environmentally sustainable nutrient diet studies. This makes comparison between, what
are well-researched and presented individual papers, difficult to compare and therefore do
not necessarily contribute to a larger body of work. This is highlighted by Ridoutt et al.
(2017) and I am in full agreement that this should be a priority so the time and resources
being applied to this very important area of research achieves a workable consensus in a
timely manner.
Secondly the fact that we do have a workable and standardised manner of capturing
environmental impact and nutrient diet information does allow LCA’s to be used to
calculate outcomes and set the correct policy guidelines. This is on the proviso that the
frameworks for research are in place as mentioned in the previous paragraph.
Finally there is the issue of looking beyond GHG emissions when measuring the negative
15
effects of feeding the world’s population. While I understood before researching this topic
that there were other environmental considerations that would be uncovered, I did not
realise the size of the problem. Climate change is clearly a major issue and we do have a
level of global agreement on tackling this issue. Looking at the push back on climate
change that occurs globally I ask myself is the effort to educate and then fight for
environmentally better outcomes with other impacts in the food chain a viable option. The
problem is if it is to hard at the moment when will it be easier, and more importantly, when
will it be too late to start making changes.
Headings for blogs for host organisation
This research was commissioned for use by the host organisation Evocco to increase their
understanding of the relationship between healthy food choices and sustainability. It is also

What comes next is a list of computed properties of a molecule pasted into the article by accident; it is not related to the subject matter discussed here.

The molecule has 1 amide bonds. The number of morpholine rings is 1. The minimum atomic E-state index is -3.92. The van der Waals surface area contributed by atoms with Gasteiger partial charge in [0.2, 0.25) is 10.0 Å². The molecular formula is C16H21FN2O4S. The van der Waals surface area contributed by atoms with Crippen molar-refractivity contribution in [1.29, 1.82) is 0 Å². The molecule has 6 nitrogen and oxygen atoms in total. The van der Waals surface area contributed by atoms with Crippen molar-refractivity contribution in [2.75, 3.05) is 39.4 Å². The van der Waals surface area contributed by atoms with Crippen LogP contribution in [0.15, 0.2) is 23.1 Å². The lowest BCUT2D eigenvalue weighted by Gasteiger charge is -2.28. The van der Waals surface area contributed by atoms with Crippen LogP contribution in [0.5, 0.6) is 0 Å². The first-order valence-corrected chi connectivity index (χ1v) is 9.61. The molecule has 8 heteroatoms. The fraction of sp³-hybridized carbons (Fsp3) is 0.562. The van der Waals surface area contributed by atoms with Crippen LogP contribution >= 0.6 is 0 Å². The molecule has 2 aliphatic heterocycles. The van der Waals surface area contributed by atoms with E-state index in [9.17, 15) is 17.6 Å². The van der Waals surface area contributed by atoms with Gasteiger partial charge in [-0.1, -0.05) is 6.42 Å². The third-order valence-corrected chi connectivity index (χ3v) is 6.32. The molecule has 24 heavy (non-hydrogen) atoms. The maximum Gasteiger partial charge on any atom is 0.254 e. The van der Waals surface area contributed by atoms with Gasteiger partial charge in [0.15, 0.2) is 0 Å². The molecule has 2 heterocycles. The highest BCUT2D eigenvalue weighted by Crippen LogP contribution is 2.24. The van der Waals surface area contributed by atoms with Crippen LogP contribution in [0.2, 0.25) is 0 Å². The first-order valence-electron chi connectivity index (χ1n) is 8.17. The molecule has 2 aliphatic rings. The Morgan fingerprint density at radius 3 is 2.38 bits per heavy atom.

to be used to communicate this knowledge to users and customers via a well-designed
food-rating app that will calculate beneficial food choices. To assist with this
communication a number of blogs will be written based on the various findings from this
study. These blog titles are listed below:
1. Helping to define the perfect diet to save the plant
2. The history of nutrient sufficient diets
3. The challenge of feeding 9.8 billion people in 2050
4. Why is the focus on reducing GHG emissions in the food chain?
5. The complex nature of defining what to eat across varying cultural and social
norms
6. How to measure the sustainability of food
7. Environmental considerations at lunch time
8. Linking your diet to environmental sustainability
9. Eating less meat to save the planet and save yourself
10. Why agricultural land use practices are responsible for ecosystem degradation
16
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Sewell z5052418 final research report linking health and sustainable food production

  • 1. IEST5004 Environment Internship S1 2018 Student Name: Christopher Sewell Student ID: z5052418 Email: chris@gaiapartnership.com An investigation into the link between human diet and an ecologically sustainable food supply chain.